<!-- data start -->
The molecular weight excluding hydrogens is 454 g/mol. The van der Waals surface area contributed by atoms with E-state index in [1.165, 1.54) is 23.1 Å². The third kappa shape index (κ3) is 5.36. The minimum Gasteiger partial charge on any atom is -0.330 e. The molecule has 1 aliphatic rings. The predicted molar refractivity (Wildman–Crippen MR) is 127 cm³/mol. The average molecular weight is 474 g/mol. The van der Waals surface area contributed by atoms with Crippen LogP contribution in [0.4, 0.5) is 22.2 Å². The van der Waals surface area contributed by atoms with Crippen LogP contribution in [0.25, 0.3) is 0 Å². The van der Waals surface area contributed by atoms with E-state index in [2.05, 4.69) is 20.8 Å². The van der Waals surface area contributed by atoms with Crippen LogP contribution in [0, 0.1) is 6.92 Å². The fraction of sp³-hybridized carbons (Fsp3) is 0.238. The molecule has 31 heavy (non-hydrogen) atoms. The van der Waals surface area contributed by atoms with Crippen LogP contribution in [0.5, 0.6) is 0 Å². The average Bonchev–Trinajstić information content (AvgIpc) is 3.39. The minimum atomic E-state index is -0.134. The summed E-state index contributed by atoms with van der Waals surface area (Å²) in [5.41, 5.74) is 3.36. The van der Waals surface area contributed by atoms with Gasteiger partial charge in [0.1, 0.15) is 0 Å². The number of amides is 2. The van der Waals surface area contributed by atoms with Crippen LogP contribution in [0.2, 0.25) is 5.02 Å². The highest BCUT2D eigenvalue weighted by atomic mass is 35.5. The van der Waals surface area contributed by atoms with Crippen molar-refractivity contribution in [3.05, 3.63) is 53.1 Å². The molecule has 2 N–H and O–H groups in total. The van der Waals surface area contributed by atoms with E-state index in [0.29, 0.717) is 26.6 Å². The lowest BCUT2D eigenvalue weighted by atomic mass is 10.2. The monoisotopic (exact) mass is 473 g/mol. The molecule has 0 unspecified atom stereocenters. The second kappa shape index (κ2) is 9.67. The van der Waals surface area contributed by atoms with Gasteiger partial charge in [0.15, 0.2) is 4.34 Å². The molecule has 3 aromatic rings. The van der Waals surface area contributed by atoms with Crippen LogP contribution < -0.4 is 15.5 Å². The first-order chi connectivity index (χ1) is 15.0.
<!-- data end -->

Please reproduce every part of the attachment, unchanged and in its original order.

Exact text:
The molecular weight excluding hydrogens is 454 g/mol. The van der Waals surface area contributed by atoms with E-state index in [1.165, 1.54) is 23.1 Å². The third kappa shape index (κ3) is 5.36. The minimum Gasteiger partial charge on any atom is -0.330 e. The molecule has 1 aliphatic rings. The predicted molar refractivity (Wildman–Crippen MR) is 127 cm³/mol. The average molecular weight is 474 g/mol. The van der Waals surface area contributed by atoms with Crippen LogP contribution in [0.4, 0.5) is 22.2 Å². The van der Waals surface area contributed by atoms with Crippen LogP contribution in [0.25, 0.3) is 0 Å². The van der Waals surface area contributed by atoms with E-state index in [2.05, 4.69) is 20.8 Å². The van der Waals surface area contributed by atoms with Crippen LogP contribution in [0, 0.1) is 6.92 Å². The fraction of sp³-hybridized carbons (Fsp3) is 0.238. The molecule has 31 heavy (non-hydrogen) atoms. The van der Waals surface area contributed by atoms with Crippen LogP contribution in [0.5, 0.6) is 0 Å². The average Bonchev–Trinajstić information content (AvgIpc) is 3.39. The minimum atomic E-state index is -0.134. The summed E-state index contributed by atoms with van der Waals surface area (Å²) in [5.41, 5.74) is 3.36. The van der Waals surface area contributed by atoms with Gasteiger partial charge in [0.1, 0.15) is 0 Å². The number of amides is 2. The van der Waals surface area contributed by atoms with Crippen LogP contribution in [0.2, 0.25) is 5.02 Å². The highest BCUT2D eigenvalue weighted by atomic mass is 35.5. The van der Waals surface area contributed by atoms with Crippen molar-refractivity contribution in [3.05, 3.63) is 53.1 Å². The molecule has 2 N–H and O–H groups in total. The van der Waals surface area contributed by atoms with E-state index in [0.29, 0.717) is 26.6 Å². The lowest BCUT2D eigenvalue weighted by atomic mass is 10.2. The monoisotopic (exact) mass is 473 g/mol. The molecule has 0 unspecified atom stereocenters. The second kappa shape index (κ2) is 9.67. The van der Waals surface area contributed by atoms with Gasteiger partial charge in [0.15, 0.2) is 4.34 Å². The molecule has 3 aromatic rings. The van der Waals surface area contributed by atoms with Crippen LogP contribution < -0.4 is 15.5 Å². The first-order chi connectivity index (χ1) is 15.0.